The vice president of Evans Landscaping was sentenced in U.S. District Court Friday, according to a Cincinnati Enquirer article.

According to Madeline Mitchell of the Enquirer, Evans Landscaping vice president of operations Jim Bailey “was sentenced to three years probation Friday” for his role in what a Southern District of Ohio press release described as “defrauding the City of Cincinnati and other public entities through fraudulent small business contracts.”

Mitchell added that “Bailey will be required to pay a fine of $5,000 to the court and $15,000 to a community service organization that must be approved by the court … He will also need to perform 200 hours of community service.”

To read the complete Enquirer article, visit:
The city of Hillsboro has used – and continues to use – Evans Landscaping for multiple projects. The company was most recently working to install the water fountain on the southwest corner of the Highland County Courthouse property.

The Southern District of Ohio posted the following information on the fraud scheme this week, after business owner Doug Evans’ sentencing Tuesday. (As previously reported, Evans was sentenced to 21 months in prison.)

Evans, 57, of Newtown, and Bailey, vice president of operations for Evans Landscaping, were convicted following a jury trial in December 2018. Evans Landscaping, Inc. was also convicted of the fraud scheme. 

Evans Landscaping is an Ohio company headquartered in Cincinnati that performs demolition, site-work, grading, hauling, recycling and landscaping services. Given the size and ownership of the company, Evans Landscaping does not qualify as a small business enterprise (SBE).

In order to qualify for the City of Cincinnati’s SBE program, a company must be independently controlled, operated and managed by a qualifying individual whose net worth does not exceed certain limits. The program also requires that the company be directly responsible for providing the supplies or services to the City without relying upon others who are not owners or employees of the company.

Similarly, the State of Ohio has established an Encouraging Diversity, Growth, and Equity program (EDGE) for economically disadvantaged businesses that are at least 51-percent owned and controlled by an economically disadvantaged person. The size of the business must not exceed the definition of a “small business.”

In 2008, the defendants (along with others) established, controlled and operated a demolition company, Ergon Site Construction, LLC, for the benefit of Evans Landscaping. Ergon’s president and owner, Korey Jordan, had no prior experience in the field but provided IT services for Evans Landscaping. Ergon (with the help of the coconspirators) fraudulently obtained a certification as an SBE contractor with the City of Cincinnati while concealing Evans Landscaping’s involvement in and control over Ergon. Ergon also fraudulently obtained a State of Ohio EDGE contractor certification as a minority-owned business.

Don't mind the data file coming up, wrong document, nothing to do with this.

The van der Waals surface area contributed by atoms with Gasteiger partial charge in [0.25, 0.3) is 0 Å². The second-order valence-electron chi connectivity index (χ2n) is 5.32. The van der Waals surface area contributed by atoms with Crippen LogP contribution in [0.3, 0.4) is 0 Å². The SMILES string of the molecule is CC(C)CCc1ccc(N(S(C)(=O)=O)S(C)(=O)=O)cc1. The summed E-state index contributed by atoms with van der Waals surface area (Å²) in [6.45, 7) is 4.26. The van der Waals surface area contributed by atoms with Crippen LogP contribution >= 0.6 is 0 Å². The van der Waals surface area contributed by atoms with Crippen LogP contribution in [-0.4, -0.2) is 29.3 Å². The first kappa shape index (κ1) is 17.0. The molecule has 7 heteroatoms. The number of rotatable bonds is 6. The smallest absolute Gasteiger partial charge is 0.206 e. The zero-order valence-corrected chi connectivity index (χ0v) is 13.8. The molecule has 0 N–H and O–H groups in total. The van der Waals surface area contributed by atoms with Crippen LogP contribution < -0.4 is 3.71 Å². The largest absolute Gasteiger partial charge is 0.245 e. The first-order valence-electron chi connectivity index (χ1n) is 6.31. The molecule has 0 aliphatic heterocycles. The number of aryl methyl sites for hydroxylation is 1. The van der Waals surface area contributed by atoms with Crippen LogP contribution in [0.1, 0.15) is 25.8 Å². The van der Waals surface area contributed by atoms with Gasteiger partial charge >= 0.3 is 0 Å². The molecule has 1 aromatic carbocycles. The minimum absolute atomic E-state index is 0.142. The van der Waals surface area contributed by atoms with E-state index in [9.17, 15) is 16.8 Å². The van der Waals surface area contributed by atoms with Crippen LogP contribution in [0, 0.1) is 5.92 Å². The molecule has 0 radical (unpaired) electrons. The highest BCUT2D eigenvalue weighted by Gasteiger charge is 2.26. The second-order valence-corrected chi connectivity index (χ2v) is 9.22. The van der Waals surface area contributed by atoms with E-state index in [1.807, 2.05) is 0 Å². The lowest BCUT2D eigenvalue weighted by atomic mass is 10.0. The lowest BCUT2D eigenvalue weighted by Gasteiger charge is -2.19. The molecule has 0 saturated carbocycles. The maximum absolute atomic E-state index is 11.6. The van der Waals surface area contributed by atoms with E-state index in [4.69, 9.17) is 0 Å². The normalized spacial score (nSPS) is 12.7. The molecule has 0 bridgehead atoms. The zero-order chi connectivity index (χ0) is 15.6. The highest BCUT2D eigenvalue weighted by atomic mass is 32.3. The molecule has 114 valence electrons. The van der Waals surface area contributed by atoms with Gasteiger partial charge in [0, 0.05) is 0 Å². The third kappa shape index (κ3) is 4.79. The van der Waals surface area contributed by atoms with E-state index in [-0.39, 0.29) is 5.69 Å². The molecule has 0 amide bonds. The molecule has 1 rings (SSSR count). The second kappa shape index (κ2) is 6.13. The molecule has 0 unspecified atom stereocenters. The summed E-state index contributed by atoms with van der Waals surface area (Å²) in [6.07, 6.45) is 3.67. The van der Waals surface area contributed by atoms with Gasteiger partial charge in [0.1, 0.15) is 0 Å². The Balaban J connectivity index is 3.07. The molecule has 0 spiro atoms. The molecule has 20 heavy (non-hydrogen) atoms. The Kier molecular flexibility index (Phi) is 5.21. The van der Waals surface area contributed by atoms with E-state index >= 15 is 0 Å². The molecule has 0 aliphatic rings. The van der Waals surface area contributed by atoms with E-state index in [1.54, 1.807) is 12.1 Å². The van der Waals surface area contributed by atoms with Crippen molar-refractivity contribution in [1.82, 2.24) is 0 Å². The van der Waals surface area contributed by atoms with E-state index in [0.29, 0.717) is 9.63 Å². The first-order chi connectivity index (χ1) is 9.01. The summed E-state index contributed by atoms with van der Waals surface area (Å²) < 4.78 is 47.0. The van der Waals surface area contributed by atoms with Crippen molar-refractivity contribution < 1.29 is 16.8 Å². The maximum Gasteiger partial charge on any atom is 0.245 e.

Evans and Evans Landscaping provided startup funds to Ergon. Jordan did not make any capital contributions to the establishment of the company.

Evans Landscaping personnel prepared and filed the legal documentation to register Ergon as an LLC, created the company’s name and logo, ordered Ergon apparel and bought equipment labels with Ergon’s logo.

Evans paid Jordan a monthly salary through the Ergon payroll and Evans Landscaping employees handled virtually all of the accounting and office management functions of Ergon. For example:

Evans Landscaping officers and employees directed virtually all field and construction operations of Ergon, including on-site supervision and the managing of Ergon field workers.

From 2011 through 2014, Ergon bid on and received more than 100 residential demolition contracts with the City of Cincinnati, totaling approximately $1.9 million, by leveraging Ergon’s fraudulent SBE status.

In a similar fashion, during the same timeframe, Evans Landscaping bid on State demolition and construction projects – particularly public school, university and municipal projects – by claiming Ergon would provide a percentage of the services and receive part of the funds to be paid.

On at least one occasion, Evans Landscaping listed a different subcontractor, won the contract and performed the work without using, paying or even notifying the EDGE subcontractor named.

Specifically, Evans Landscaping, Doug Evans and Bailey were convicted of two counts of conspiracy to commit wire fraud and three counts of wire fraud.

Korey Jordan (president of Ergon), Maurice Patterson (former CFO of Evans Landscaping), John Dietrich (former CFO of Evans Landscaping) and Michael Moeller (former manager at Evans Landscaping) have pleaded guilty in relation to this case.

David M. DeVillers, United States Attorney for the Southern District of Ohio, Chris Hoffman, Special Agent in Charge, Federal Bureau of Investigation (FBI), Cincinnati Division, and Ohio Attorney General Dave Yost announced the sentence imposed by U.S. District Court Judge Michael R. Barrett. Assistant Deputy Criminal Chief Timothy S. Mangan and Deputy Criminal Chief Emily N. Glatfelter are representing the United States in this case.